• Large request: This type of search allows you to display your ad to a very large audience. Searches containing typos and synonyms, associated searches and other pertinent variations will trigger the ad display. For example: “Kite” or “Ki-te”.
  • Large request modifying: Searches containing modified expression (or close variations but no synonyms) will trigger an ad display regardless of the order in which expressions are captured. For example +Ki+te.

There are many ways to create keywords. Keep in mind that a large keywords search is often less expensive than an exact keywords search and that it can be relatively well controlled with the exclusion of negative keywords. You can therefore do a larger search with lower offers while diminishing the search volume and doing another search with higher offers while using exact keywords. The trick is to simply keep those that work best in the campaign and put on pause those that perform less.

Mistake #4: Not using negative keywords 

Negative keywords are your filters. The addition of negative keywords is simple, it will make your life easier and will diminish search volume. You can find a long list through Google keywords tool in the tab “Keywords” and selecting “See all search expressions”.

Mistake #5: Not separating the two types of campaigns

Here we can only blame Google. Google strongly suggests to new Google Ads campaign creators to choose a Search Campaign. Google is of the opinion that a Display Campaign would be too complicated to manage for a newcomer. It is incredibly wise for companies to have segmented campaigns in relation to a Search Campaign. The reason is simple: in all likelihood, the performance will be definitely better in the search network with Selective Display. The separation of these campaigns offers maximum control on budget allocation, which allows you to harvest a higher return on investment in the first steps of the campaign. After maxing out your investment budget, it is logical to start developing the display network. A quick solution is to copy your campaign in Google Ads Editor, to rename your campaigns based on the network and to adjust the selected networks in the parameters tab.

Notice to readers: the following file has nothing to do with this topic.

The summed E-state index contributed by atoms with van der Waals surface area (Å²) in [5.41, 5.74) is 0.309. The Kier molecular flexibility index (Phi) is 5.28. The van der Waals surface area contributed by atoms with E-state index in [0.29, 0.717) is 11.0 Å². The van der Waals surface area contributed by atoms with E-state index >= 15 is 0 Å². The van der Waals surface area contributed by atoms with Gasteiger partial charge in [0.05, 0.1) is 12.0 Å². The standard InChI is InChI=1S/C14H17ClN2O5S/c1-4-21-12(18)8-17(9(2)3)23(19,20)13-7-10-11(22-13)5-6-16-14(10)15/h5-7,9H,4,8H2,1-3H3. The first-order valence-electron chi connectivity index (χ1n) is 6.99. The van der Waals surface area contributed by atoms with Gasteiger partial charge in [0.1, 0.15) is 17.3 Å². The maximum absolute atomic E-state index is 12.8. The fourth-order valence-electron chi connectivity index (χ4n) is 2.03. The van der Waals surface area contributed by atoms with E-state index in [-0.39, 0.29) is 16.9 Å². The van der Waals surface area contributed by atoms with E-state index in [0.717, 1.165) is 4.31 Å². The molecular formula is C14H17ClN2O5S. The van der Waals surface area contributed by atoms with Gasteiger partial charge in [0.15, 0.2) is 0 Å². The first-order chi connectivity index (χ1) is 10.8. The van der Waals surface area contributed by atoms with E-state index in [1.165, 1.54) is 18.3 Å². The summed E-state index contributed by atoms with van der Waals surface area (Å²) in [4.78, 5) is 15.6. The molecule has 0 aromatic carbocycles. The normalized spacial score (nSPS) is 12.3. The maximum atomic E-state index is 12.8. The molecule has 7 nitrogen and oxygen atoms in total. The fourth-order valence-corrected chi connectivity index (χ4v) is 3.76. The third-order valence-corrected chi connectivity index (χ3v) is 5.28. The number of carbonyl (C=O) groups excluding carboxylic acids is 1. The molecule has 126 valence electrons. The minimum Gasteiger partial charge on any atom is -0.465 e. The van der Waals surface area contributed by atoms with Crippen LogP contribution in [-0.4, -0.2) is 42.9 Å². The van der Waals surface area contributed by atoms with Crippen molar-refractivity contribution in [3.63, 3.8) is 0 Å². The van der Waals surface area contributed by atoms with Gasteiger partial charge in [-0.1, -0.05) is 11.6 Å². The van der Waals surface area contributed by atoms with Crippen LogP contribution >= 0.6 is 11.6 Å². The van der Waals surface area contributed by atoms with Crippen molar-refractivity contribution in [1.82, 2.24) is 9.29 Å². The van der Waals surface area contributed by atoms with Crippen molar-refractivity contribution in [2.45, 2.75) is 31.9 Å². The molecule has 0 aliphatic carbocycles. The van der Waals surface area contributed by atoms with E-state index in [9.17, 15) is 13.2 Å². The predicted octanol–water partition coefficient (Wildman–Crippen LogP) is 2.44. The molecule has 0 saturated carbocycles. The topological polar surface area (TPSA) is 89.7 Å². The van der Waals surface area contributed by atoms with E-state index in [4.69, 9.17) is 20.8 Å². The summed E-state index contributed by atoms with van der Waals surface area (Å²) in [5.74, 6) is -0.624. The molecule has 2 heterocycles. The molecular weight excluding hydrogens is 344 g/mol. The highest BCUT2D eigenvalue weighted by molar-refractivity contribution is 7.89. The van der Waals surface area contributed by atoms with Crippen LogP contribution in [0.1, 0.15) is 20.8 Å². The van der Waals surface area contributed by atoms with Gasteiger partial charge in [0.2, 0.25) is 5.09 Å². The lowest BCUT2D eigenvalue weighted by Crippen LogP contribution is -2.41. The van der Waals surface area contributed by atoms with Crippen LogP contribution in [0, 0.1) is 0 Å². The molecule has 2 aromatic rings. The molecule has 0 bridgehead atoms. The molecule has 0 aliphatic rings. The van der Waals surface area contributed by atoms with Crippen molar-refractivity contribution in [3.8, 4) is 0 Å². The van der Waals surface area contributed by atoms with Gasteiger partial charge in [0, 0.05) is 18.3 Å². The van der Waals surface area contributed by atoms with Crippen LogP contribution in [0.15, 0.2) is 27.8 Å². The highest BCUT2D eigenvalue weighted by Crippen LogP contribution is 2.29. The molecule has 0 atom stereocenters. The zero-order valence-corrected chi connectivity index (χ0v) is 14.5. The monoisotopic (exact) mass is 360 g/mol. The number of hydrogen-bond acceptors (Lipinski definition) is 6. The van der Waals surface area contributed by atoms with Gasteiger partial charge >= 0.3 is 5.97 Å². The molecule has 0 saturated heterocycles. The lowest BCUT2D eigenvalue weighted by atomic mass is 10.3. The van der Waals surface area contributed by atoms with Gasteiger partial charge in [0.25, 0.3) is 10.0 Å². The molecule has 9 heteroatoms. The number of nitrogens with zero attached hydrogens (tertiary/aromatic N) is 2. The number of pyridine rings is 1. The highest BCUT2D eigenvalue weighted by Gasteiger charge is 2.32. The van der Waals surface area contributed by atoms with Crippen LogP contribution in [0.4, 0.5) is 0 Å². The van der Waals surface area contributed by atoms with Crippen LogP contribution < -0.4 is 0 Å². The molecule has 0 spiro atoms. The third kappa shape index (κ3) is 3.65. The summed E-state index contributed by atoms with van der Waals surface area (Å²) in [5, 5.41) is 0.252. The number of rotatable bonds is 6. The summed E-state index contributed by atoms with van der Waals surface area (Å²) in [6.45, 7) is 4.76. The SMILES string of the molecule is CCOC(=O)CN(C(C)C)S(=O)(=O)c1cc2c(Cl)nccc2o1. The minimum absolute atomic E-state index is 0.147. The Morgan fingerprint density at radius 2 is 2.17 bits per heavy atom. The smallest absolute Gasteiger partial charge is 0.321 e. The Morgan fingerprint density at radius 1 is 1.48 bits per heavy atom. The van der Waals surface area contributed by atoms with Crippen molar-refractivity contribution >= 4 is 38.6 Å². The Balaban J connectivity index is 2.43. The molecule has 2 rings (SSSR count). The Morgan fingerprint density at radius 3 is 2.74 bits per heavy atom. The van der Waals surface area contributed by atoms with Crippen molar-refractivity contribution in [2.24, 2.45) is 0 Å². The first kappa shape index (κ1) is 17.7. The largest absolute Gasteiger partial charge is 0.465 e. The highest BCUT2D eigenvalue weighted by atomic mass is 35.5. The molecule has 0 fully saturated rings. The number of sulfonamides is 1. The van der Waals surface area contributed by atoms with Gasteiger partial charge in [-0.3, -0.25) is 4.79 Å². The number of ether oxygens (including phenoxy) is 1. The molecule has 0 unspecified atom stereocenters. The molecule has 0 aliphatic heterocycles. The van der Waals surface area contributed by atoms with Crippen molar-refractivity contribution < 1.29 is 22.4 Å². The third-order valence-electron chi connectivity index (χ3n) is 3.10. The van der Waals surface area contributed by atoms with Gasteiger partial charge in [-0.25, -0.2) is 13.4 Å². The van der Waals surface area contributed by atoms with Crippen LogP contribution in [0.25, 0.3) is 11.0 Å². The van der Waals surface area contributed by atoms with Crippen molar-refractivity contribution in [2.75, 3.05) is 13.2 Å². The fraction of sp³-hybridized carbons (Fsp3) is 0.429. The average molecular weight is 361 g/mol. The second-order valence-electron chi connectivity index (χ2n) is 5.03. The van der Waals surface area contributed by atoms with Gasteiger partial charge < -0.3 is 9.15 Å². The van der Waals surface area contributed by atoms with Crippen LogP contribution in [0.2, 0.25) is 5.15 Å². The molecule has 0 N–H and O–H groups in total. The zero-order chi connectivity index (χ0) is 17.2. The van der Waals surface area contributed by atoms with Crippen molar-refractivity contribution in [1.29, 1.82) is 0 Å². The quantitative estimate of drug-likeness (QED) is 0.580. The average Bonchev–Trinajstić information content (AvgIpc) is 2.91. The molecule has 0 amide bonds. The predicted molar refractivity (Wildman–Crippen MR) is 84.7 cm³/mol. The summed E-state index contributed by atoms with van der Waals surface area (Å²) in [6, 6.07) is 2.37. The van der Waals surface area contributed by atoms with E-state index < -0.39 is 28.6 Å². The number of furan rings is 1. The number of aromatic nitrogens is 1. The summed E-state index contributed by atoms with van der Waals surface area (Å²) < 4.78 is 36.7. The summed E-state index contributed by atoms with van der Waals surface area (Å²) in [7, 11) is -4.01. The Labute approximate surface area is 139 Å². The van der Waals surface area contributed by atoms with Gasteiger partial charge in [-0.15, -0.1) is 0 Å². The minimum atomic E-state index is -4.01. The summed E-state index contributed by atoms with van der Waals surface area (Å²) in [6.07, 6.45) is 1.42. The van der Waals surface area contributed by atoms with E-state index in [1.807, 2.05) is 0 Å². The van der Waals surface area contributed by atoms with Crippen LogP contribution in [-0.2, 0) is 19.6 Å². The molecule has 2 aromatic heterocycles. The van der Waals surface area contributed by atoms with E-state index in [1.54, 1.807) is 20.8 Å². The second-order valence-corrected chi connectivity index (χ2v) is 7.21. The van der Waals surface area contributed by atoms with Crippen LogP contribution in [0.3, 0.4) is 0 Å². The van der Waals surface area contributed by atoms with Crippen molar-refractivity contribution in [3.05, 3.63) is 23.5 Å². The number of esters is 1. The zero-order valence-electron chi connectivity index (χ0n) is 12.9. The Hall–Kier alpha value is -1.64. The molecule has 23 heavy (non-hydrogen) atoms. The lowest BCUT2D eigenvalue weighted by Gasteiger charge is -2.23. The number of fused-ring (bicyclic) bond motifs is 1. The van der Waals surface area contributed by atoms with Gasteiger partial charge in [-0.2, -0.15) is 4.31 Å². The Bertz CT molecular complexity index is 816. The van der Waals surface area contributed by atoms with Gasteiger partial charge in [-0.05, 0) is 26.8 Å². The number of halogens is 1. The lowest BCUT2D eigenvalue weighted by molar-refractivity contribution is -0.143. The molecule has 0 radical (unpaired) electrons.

Mistake #6: Selecting keywords with weak targeting

Lots of companies make the mistake of choosing too vague and too large keywords. Word relevance is paramount in PPC advertising if one wants to have a good return on investment. For example, a company selling cheese has “appetizer” as a keyword. Even though cheese could be considered an appetizer, the word appetizer is too large and too many elements can be included in that category: canapés, shrimp bites, macaroons, deviled eggs, etc. It is way more efficient to choose keywords that communicate not only the product or service (cheddar cheese, goat cheese) but also the intention (in this case “online fine cheese”). These better targeted keywords will bring back a higher yield.

Mistake #7: Not testing your ads

Testing ads is part of a PPC campaign development process. This step is indispensable to determine which words, sentences, and final offers to call out to your target audience. It allows you to improve and optimize campaign performances. For starter, try to test 3 ads per ad group. Test first 3 different ad models. Once you have 300 clicks sampling per ad, you should be able to start determining keywords performance and underperformance. Make sure to not only evaluate click rates. A high click rate can indeed affect a campaign even though it doesn’t generate conversions. For the second phase of testing, experiment by refining your keywords to generate more conversions. You should notice that by using strong adjectives such as “powerful” or “free”, your ad generates more positive results. Once again, keep your first winning ad as a model.

Mistake #8: Sending Internet users to the home page

The PPC golden rule is to control the user experience as much as possible. Use research, tests and analysis to discover exactly what makes them tick. Provide an attractive visual experience in response to their needs. If you send a user to the home page, you will see your budget quickly fly away when they click on your “Mission Statement” or “Site Plan” before leaving the page. Instead, use a landing page as close as possible to their search intentions. This should include heads, content, copy, images, and call to action buttons.

Mistake #9: Not following up on conversion

What abruptly ends a PPC campaign is the absence of conversion follow up. Conversion data is important because it allows users to quickly understand the campaign, ad groups and keyword’s financial return. This data affects all aspects of ad campaign optimizing from performance tests to landing pages up to bidding adjustments.